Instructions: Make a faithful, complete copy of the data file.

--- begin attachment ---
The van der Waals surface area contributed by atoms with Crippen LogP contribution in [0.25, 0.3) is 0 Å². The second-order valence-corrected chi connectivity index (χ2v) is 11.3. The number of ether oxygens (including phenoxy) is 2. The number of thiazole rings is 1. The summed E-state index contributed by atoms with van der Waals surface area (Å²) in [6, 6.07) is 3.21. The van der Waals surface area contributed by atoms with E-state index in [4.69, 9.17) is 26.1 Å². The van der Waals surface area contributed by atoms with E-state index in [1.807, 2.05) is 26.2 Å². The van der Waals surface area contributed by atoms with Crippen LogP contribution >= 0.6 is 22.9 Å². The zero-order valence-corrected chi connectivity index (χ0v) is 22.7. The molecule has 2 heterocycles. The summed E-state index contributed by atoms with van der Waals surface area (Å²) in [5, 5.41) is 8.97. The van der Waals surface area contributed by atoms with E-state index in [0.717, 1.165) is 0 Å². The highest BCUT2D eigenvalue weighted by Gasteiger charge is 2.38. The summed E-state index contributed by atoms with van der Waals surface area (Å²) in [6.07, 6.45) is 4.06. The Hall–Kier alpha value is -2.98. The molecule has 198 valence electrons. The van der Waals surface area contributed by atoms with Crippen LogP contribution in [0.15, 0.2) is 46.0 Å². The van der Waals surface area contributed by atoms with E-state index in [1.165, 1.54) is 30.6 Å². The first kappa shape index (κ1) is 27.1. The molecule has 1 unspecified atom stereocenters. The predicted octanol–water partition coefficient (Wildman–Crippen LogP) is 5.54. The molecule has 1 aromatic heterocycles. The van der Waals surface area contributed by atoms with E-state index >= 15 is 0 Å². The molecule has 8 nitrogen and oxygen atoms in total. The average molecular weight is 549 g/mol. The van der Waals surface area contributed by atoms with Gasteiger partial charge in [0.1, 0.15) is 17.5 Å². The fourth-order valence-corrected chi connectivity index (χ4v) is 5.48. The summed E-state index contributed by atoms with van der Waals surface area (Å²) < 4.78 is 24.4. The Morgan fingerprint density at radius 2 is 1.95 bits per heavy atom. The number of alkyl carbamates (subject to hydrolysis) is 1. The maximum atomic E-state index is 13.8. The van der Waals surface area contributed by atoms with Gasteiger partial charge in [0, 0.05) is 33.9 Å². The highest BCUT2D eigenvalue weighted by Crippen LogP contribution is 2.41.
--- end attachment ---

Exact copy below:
The van der Waals surface area contributed by atoms with Crippen LogP contribution in [0.25, 0.3) is 0 Å². The second-order valence-corrected chi connectivity index (χ2v) is 11.3. The number of ether oxygens (including phenoxy) is 2. The number of thiazole rings is 1. The summed E-state index contributed by atoms with van der Waals surface area (Å²) in [6, 6.07) is 3.21. The van der Waals surface area contributed by atoms with E-state index in [4.69, 9.17) is 26.1 Å². The van der Waals surface area contributed by atoms with E-state index in [1.807, 2.05) is 26.2 Å². The van der Waals surface area contributed by atoms with Crippen LogP contribution >= 0.6 is 22.9 Å². The zero-order valence-corrected chi connectivity index (χ0v) is 22.7. The molecule has 2 heterocycles. The summed E-state index contributed by atoms with van der Waals surface area (Å²) in [5, 5.41) is 8.97. The van der Waals surface area contributed by atoms with E-state index in [0.717, 1.165) is 0 Å². The highest BCUT2D eigenvalue weighted by Gasteiger charge is 2.38. The summed E-state index contributed by atoms with van der Waals surface area (Å²) in [6.07, 6.45) is 4.06. The Hall–Kier alpha value is -2.98. The molecule has 198 valence electrons. The van der Waals surface area contributed by atoms with Crippen LogP contribution in [0.15, 0.2) is 46.0 Å². The van der Waals surface area contributed by atoms with E-state index in [1.165, 1.54) is 30.6 Å². The first kappa shape index (κ1) is 27.1. The molecule has 1 unspecified atom stereocenters. The predicted octanol–water partition coefficient (Wildman–Crippen LogP) is 5.54. The molecule has 1 aromatic heterocycles. The van der Waals surface area contributed by atoms with E-state index >= 15 is 0 Å². The molecule has 8 nitrogen and oxygen atoms in total. The average molecular weight is 549 g/mol. The van der Waals surface area contributed by atoms with Gasteiger partial charge in [0.1, 0.15) is 17.5 Å². The fourth-order valence-corrected chi connectivity index (χ4v) is 5.48. The summed E-state index contributed by atoms with van der Waals surface area (Å²) < 4.78 is 24.4. The Morgan fingerprint density at radius 2 is 1.95 bits per heavy atom. The number of alkyl carbamates (subject to hydrolysis) is 1. The maximum atomic E-state index is 13.8. The van der Waals surface area contributed by atoms with Gasteiger partial charge in [0, 0.05) is 33.9 Å². The highest BCUT2D eigenvalue weighted by Crippen LogP contribution is 2.41.